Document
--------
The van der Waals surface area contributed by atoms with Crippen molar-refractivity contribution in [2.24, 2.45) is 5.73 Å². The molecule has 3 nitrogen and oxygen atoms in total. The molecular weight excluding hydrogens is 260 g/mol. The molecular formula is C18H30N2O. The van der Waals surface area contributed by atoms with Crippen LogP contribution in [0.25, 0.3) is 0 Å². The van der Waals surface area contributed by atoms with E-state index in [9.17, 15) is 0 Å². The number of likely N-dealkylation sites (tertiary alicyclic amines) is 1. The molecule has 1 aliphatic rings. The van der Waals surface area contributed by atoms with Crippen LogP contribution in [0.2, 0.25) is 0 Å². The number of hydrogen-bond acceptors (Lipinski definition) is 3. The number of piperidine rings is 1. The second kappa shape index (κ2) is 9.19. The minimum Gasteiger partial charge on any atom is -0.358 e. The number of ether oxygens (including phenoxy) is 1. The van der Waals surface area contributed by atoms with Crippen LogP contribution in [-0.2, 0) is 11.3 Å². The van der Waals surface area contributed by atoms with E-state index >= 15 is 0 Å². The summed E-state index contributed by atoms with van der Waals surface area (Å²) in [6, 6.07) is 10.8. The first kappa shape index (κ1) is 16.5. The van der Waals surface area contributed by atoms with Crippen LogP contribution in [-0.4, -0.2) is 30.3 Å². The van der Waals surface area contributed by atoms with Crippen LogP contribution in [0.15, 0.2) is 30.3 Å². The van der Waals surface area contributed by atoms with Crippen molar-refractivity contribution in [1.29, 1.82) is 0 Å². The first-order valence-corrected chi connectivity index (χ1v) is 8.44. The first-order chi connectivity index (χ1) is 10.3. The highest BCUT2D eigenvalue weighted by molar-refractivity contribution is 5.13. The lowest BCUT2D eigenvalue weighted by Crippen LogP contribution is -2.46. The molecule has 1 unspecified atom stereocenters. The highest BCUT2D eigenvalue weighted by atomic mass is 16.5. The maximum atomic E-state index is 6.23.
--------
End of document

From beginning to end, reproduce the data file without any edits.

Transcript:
The van der Waals surface area contributed by atoms with Crippen molar-refractivity contribution in [2.24, 2.45) is 5.73 Å². The molecule has 3 nitrogen and oxygen atoms in total. The molecular weight excluding hydrogens is 260 g/mol. The molecular formula is C18H30N2O. The van der Waals surface area contributed by atoms with Crippen LogP contribution in [0.25, 0.3) is 0 Å². The van der Waals surface area contributed by atoms with E-state index in [9.17, 15) is 0 Å². The number of likely N-dealkylation sites (tertiary alicyclic amines) is 1. The molecule has 1 aliphatic rings. The van der Waals surface area contributed by atoms with Crippen LogP contribution in [0.2, 0.25) is 0 Å². The number of hydrogen-bond acceptors (Lipinski definition) is 3. The number of piperidine rings is 1. The second kappa shape index (κ2) is 9.19. The minimum Gasteiger partial charge on any atom is -0.358 e. The number of ether oxygens (including phenoxy) is 1. The van der Waals surface area contributed by atoms with Crippen LogP contribution in [-0.2, 0) is 11.3 Å². The van der Waals surface area contributed by atoms with E-state index >= 15 is 0 Å². The summed E-state index contributed by atoms with van der Waals surface area (Å²) in [6, 6.07) is 10.8. The first kappa shape index (κ1) is 16.5. The van der Waals surface area contributed by atoms with Crippen LogP contribution in [-0.4, -0.2) is 30.3 Å². The van der Waals surface area contributed by atoms with Crippen LogP contribution in [0.15, 0.2) is 30.3 Å². The van der Waals surface area contributed by atoms with Crippen molar-refractivity contribution in [1.29, 1.82) is 0 Å². The first-order valence-corrected chi connectivity index (χ1v) is 8.44. The first-order chi connectivity index (χ1) is 10.3. The highest BCUT2D eigenvalue weighted by molar-refractivity contribution is 5.13. The lowest BCUT2D eigenvalue weighted by Crippen LogP contribution is -2.46. The molecule has 1 unspecified atom stereocenters. The highest BCUT2D eigenvalue weighted by atomic mass is 16.5. The maximum atomic E-state index is 6.23.